There have been two all-time great players who have risen above dominate big men and led their team to championships: Larry Bird and Michael Jordan. Yes, both did have very good defensive big men who contributed to their teams' success, but it goes without saying that MJ and Bird were the ones who led the teams to the championships. Now Kobe has been an all time great player, but he is not in the class yet of MJ and Bird. However, if he can led his team this year and win a championships without any dominate big man (like Shaq), then I believe he could be entered into that group of the NBA's greatest wingmen (although it doesn't mean he is just as good or better). He might need to win another one to really solidify that, but I would be satisfied with just this year (but that's just me).
So this is definitely something to think about when watching this year's NBA Finals. Will we see history repeat itself again? Or will we see one of those exceptions when a great player rises above it? Will Dwight Howard be able to handle the pressure and be good enough to lead his team to the championship, or is he still too young and not enough developed offensive game? Can Kobe finally win a championship without Shaq and thus solidify his name on the list of the NBA's greatest wingmen? For me, I've always been a fan of defense and will always root for defense to come out on top. I'm a big Howard fan, but I also remain in a pact between Pistons and Lakers so I cannot officially root against the Lakers. I will be happy with who ever wins the championship this year to be honest, so I will just sit back and enjoy the NBA Finals while the rest of you argue over who is better and who will win. I just figured I'd give you all something more to add to your discussions.
Posted on: June 13, 2008 11:08 am
Since everyone else is posting there teams, I guess I will to.
PG- Jason Kidd
Top 5 All Time PG that has everything you want in a point guard. He is a great passer, good defender, and great floor general/leader. He can penetrate the D and kick it out to the open man, or he can run up the court and dish to the streaking man or alley oop it to the big man. He can play good D on any type of PG and has some good speed (this when he was in his prime, not now). He's not a great scorer, but he's not as useless any Ben Wallace either. He can shoot the 3 ball very well, and can make some good drives throw the lane sometimes.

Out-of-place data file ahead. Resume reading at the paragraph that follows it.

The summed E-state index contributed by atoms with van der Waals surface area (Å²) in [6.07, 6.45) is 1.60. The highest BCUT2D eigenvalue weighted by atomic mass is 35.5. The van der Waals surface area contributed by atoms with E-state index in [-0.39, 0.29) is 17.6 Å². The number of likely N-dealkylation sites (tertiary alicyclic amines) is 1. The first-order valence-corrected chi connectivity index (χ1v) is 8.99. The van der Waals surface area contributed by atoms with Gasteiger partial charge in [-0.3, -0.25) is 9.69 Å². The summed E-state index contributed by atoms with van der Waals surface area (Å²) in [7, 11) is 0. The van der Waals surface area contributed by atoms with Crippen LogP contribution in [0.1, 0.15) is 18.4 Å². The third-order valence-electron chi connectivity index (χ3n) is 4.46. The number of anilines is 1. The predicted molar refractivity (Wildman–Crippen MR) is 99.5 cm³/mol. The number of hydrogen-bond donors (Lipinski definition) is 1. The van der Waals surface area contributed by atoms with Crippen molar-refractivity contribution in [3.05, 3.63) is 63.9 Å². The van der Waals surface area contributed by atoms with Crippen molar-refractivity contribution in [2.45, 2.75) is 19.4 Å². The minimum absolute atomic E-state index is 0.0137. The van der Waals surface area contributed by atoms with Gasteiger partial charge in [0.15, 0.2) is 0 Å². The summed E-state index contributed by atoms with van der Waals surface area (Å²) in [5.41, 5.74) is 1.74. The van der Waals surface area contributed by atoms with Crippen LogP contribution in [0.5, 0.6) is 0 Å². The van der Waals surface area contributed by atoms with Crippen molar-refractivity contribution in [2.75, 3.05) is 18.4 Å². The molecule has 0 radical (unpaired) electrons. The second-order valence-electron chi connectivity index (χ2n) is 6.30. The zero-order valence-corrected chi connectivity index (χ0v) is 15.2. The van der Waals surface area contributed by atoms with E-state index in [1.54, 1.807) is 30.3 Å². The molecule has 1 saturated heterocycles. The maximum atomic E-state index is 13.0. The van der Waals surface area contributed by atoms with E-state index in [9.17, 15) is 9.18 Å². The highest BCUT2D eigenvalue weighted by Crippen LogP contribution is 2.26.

SG- George Gervin
The Iceman. At first he was called "Iceberg Slim" because he looked like a pimp with that name, but it eventually became "Iceman" because he had ice in veins when he shooting. He won 4 scoring titles in his career, and only MJ and Wilt got more. Jerry West said that Gervin was the only player he would pay money to watch. Some of his former teammates and coaches said he could score so well, sometimes it looked too easy for him. They said sometimes it looked like he got bored out there because it was too easy. One coach even said he thought Gervin could score any time he wanted to. He is one of the Top 5 SG of all time, and one of the greatest scorers in history.
SF- Grant Hill
In Grant's first 6 years with the Pistons, he did things only a few have done in their careers. He became only the 3rd player behind Wilt and Elgin Baylor to lead his team in points, rebounds, and assists more than one year. Wilt and Hill are the only 2 players in history to lead their team in points, rebounds, and assists 3 times. After his first 6 season he got 9,393 points, 3,417 rebounds and 2,720 assists. Only Oscar Robertson and Larry Bird have done better in their first 6 years. In his 95-96 season he amassed 21.4 ppg 9.0 rpg 7.3 apg and 1.8 spg. He became only the 2nd player besides Larry Bird to ever have over 20 ppg 9 rpg and 7 apg in a season. Hill was much like Scottie Pippen, as he assumed the role of "point forward" where he ran the offense. After those season he became injury prone after hurting his ankle in the 99-00 season, but this tourney is when guys were in their prime. When he was in his prime, he was a great all around forward.
PF- Jerry Lucas